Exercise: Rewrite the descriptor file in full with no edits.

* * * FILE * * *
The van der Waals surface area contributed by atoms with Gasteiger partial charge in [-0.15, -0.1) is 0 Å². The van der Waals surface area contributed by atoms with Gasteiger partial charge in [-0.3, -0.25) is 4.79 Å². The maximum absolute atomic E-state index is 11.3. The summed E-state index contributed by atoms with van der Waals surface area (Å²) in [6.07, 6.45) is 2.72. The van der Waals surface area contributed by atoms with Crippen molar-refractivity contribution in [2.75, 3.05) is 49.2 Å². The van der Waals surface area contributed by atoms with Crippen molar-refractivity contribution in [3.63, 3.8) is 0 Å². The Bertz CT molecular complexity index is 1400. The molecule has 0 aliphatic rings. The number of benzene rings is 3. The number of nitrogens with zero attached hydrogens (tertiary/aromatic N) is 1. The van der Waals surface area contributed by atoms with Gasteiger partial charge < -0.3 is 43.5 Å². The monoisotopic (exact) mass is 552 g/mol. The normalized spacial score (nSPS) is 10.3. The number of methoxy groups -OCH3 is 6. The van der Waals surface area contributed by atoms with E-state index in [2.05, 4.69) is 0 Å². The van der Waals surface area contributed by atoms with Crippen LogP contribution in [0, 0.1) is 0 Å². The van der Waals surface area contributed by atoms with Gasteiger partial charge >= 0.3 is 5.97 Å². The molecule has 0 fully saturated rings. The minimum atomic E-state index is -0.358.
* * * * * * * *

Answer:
The van der Waals surface area contributed by atoms with Gasteiger partial charge in [-0.15, -0.1) is 0 Å². The van der Waals surface area contributed by atoms with Gasteiger partial charge in [-0.3, -0.25) is 4.79 Å². The maximum absolute atomic E-state index is 11.3. The summed E-state index contributed by atoms with van der Waals surface area (Å²) in [6.07, 6.45) is 2.72. The van der Waals surface area contributed by atoms with Crippen molar-refractivity contribution in [2.75, 3.05) is 49.2 Å². The van der Waals surface area contributed by atoms with Crippen molar-refractivity contribution in [3.63, 3.8) is 0 Å². The Bertz CT molecular complexity index is 1400. The molecule has 0 aliphatic rings. The number of benzene rings is 3. The number of nitrogens with zero attached hydrogens (tertiary/aromatic N) is 1. The van der Waals surface area contributed by atoms with Gasteiger partial charge < -0.3 is 43.5 Å². The monoisotopic (exact) mass is 552 g/mol. The normalized spacial score (nSPS) is 10.3. The number of methoxy groups -OCH3 is 6. The van der Waals surface area contributed by atoms with E-state index in [2.05, 4.69) is 0 Å². The van der Waals surface area contributed by atoms with Crippen LogP contribution in [0, 0.1) is 0 Å². The van der Waals surface area contributed by atoms with Gasteiger partial charge >= 0.3 is 5.97 Å². The molecule has 0 fully saturated rings. The minimum atomic E-state index is -0.358.